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German carmaker Opel puts the brakes on production amid the ongoing global chip shortage

 This file photo taken on January 10, 2013 shows the plant of car maker Opel in Eisenach, eastern Germany.
This file photo taken on January 10, 2013 shows the plant of car maker Opel in Eisenach, eastern Germany. Copyright ROBERT MICHAEL / AFP
By Euronews with AFP
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Daimler, BMW, and Volkswagen have also experienced trouble getting the semiconductor chips they need to produce their cars.


Opel has announced that operations at its Eisenach plant in Germany would be halted until the "start of 2022" as a global microchip shortage holds back production, a spokesman for the carmaker has said.

It has suspended construction of the Grandland SUV and told employees they will be shifted to part-time work.

Workers have been voicing their frustration amid reports Opel will continue the manufacturing of the SUV at another plant in France.

"It is very concerning when the plant stands still for months and when you know production will continue elsewhere instead. It feels like a betrayal to us," Opel employee Reinhard Schäfer said.

Thuringia's Minister of Economics Wolfgang Tiefensee hopes the production will resume after three months.

But with the breaks being applied in the Eisenach plant, other businesses in the area are feeling the effects. Sebastian Kluge, a baker who lives in the area, fears this would affect his business.

"When the shifts are no longer there, no one drives by here anymore. There are a lot of people who travel to work from other areas who also do their shopping here," he said.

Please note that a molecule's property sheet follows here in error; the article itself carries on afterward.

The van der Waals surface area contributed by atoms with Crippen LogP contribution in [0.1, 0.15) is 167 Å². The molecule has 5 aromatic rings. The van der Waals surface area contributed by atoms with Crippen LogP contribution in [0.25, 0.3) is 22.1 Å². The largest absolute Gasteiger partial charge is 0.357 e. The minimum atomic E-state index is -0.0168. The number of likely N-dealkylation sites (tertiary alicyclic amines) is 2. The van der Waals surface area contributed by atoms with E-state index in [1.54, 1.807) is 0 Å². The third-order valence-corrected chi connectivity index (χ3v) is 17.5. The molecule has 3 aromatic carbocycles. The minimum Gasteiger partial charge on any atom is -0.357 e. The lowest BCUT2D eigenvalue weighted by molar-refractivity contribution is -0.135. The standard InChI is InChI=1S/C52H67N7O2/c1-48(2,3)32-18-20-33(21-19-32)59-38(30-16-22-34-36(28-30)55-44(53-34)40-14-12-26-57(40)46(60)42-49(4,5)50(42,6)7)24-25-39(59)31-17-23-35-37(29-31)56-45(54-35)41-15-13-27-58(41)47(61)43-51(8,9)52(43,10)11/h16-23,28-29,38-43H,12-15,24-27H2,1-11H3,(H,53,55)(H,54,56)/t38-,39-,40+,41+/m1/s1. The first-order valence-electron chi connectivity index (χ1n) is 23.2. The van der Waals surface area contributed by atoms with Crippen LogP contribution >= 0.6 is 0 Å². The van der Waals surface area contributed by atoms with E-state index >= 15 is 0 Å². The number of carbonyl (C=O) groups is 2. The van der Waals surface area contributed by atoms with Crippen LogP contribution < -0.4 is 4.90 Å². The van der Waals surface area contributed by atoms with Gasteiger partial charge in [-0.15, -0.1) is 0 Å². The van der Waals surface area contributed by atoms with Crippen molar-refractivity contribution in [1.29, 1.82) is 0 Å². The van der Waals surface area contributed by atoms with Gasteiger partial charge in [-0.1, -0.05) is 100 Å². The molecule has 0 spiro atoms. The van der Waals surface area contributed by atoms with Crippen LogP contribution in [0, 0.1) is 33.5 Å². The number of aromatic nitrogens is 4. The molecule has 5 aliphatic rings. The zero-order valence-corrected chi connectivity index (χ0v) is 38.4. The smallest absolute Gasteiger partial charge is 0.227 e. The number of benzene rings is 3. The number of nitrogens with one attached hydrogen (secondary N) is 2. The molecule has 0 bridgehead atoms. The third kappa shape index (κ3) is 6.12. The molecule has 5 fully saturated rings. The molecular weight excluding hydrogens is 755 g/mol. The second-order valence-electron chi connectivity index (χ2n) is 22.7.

About 1,400 people work at the plant in Eisenach and most will be affected by the shutdown.

Opel says the factory should return to its full capacity in the new year.

Microchip shortages

Shortages of semiconductor chips and other raw materials are continuing to hit Germany's manufacturers, as bottlenecks leave companies struggling to fill orders from a rebounding global economy.

Widespread friction in supply chains sent a closely watched index of German business optimism lower for the third month in a row in September. The Ifo institute index fell to 98.8 points from 99.6 in August.

"The problems with obtaining raw materials and intermediate goods is holding back the German economy," the Munich-based institute said on Friday. "Industry is experiencing a bottleneck recession".

The German economy, Europe's largest, has rebounded sharply from the depths of the pandemic shutdowns in the first part of 2020 with gross domestic product in the second quarter marking a 9.4 per cent increase over the same quarter last year.

But major manufacturers such as auto firms Daimler, BMW, and Volkswagen have all experienced trouble getting the semiconductor chips they need for today's cars stuffed with electronic features such as advanced driver assistance. 

Other materials needed by businesses, including steel, construction materials, and plastics, are also in short supply.

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